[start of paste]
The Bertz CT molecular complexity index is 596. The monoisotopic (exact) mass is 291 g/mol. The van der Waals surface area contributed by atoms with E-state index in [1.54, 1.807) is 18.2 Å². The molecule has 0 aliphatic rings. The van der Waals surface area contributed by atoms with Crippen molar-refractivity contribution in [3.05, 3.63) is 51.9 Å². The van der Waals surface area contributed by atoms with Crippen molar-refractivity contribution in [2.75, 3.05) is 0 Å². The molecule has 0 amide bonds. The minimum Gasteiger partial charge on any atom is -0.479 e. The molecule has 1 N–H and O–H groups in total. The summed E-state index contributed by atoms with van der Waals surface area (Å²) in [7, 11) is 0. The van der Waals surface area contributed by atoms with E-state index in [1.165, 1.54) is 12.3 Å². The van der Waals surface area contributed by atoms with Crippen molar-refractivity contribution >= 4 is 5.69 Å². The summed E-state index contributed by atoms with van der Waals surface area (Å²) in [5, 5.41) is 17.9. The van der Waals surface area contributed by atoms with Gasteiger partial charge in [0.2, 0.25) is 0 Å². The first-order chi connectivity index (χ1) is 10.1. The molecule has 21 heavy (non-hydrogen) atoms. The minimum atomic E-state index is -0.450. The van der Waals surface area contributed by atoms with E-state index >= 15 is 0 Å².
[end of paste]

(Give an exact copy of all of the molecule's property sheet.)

The Bertz CT molecular complexity index is 596. The monoisotopic (exact) mass is 291 g/mol. The van der Waals surface area contributed by atoms with E-state index in [1.54, 1.807) is 18.2 Å². The molecule has 0 aliphatic rings. The van der Waals surface area contributed by atoms with Crippen molar-refractivity contribution in [3.05, 3.63) is 51.9 Å². The van der Waals surface area contributed by atoms with Crippen molar-refractivity contribution in [2.75, 3.05) is 0 Å². The molecule has 0 amide bonds. The minimum Gasteiger partial charge on any atom is -0.479 e. The molecule has 1 N–H and O–H groups in total. The summed E-state index contributed by atoms with van der Waals surface area (Å²) in [7, 11) is 0. The van der Waals surface area contributed by atoms with E-state index in [1.165, 1.54) is 12.3 Å². The van der Waals surface area contributed by atoms with Crippen molar-refractivity contribution >= 4 is 5.69 Å². The summed E-state index contributed by atoms with van der Waals surface area (Å²) in [5, 5.41) is 17.9. The van der Waals surface area contributed by atoms with Gasteiger partial charge in [0.2, 0.25) is 0 Å². The first-order chi connectivity index (χ1) is 10.1. The molecule has 21 heavy (non-hydrogen) atoms. The minimum atomic E-state index is -0.450. The van der Waals surface area contributed by atoms with E-state index >= 15 is 0 Å².